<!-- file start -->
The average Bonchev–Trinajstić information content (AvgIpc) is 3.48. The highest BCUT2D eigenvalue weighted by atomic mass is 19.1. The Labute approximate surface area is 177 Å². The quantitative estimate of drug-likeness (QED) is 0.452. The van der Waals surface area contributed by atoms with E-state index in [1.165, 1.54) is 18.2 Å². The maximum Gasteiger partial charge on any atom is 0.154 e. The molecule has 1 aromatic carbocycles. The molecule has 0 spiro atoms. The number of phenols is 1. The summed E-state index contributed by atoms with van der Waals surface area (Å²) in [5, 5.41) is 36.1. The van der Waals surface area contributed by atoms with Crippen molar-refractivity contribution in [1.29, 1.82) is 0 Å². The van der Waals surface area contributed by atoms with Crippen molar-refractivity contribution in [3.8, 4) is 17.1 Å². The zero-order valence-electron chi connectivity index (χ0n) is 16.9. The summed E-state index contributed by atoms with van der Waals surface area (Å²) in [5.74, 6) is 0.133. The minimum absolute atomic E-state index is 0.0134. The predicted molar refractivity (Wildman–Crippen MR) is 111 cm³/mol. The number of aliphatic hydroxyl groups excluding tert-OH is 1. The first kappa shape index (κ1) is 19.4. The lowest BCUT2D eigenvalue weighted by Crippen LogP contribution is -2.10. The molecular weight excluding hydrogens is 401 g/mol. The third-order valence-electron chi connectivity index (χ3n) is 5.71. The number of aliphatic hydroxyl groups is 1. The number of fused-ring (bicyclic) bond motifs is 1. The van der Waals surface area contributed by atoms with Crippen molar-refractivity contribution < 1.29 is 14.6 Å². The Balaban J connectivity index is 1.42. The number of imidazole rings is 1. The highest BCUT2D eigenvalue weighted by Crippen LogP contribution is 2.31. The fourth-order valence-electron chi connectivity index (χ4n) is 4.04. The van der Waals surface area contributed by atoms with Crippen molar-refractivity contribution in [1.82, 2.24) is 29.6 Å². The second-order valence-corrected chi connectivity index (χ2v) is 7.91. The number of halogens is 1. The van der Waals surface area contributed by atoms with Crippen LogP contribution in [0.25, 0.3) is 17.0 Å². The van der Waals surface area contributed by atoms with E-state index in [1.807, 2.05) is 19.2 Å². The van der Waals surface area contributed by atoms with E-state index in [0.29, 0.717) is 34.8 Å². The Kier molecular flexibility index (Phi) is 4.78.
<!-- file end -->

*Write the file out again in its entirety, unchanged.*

The average Bonchev–Trinajstić information content (AvgIpc) is 3.48. The highest BCUT2D eigenvalue weighted by atomic mass is 19.1. The Labute approximate surface area is 177 Å². The quantitative estimate of drug-likeness (QED) is 0.452. The van der Waals surface area contributed by atoms with E-state index in [1.165, 1.54) is 18.2 Å². The maximum Gasteiger partial charge on any atom is 0.154 e. The molecule has 1 aromatic carbocycles. The molecule has 0 spiro atoms. The number of phenols is 1. The summed E-state index contributed by atoms with van der Waals surface area (Å²) in [5, 5.41) is 36.1. The van der Waals surface area contributed by atoms with Crippen molar-refractivity contribution in [1.29, 1.82) is 0 Å². The van der Waals surface area contributed by atoms with Crippen molar-refractivity contribution in [3.8, 4) is 17.1 Å². The zero-order valence-electron chi connectivity index (χ0n) is 16.9. The summed E-state index contributed by atoms with van der Waals surface area (Å²) in [5.74, 6) is 0.133. The minimum absolute atomic E-state index is 0.0134. The predicted molar refractivity (Wildman–Crippen MR) is 111 cm³/mol. The number of aliphatic hydroxyl groups excluding tert-OH is 1. The first kappa shape index (κ1) is 19.4. The lowest BCUT2D eigenvalue weighted by Crippen LogP contribution is -2.10. The molecular weight excluding hydrogens is 401 g/mol. The third-order valence-electron chi connectivity index (χ3n) is 5.71. The number of aliphatic hydroxyl groups is 1. The number of fused-ring (bicyclic) bond motifs is 1. The van der Waals surface area contributed by atoms with Crippen molar-refractivity contribution < 1.29 is 14.6 Å². The Balaban J connectivity index is 1.42. The number of imidazole rings is 1. The highest BCUT2D eigenvalue weighted by Crippen LogP contribution is 2.31. The fourth-order valence-electron chi connectivity index (χ4n) is 4.04. The van der Waals surface area contributed by atoms with Crippen molar-refractivity contribution in [1.82, 2.24) is 29.6 Å². The second-order valence-corrected chi connectivity index (χ2v) is 7.91. The number of halogens is 1. The van der Waals surface area contributed by atoms with Crippen LogP contribution in [0.25, 0.3) is 17.0 Å². The van der Waals surface area contributed by atoms with E-state index in [1.807, 2.05) is 19.2 Å². The van der Waals surface area contributed by atoms with E-state index in [0.29, 0.717) is 34.8 Å². The Kier molecular flexibility index (Phi) is 4.78.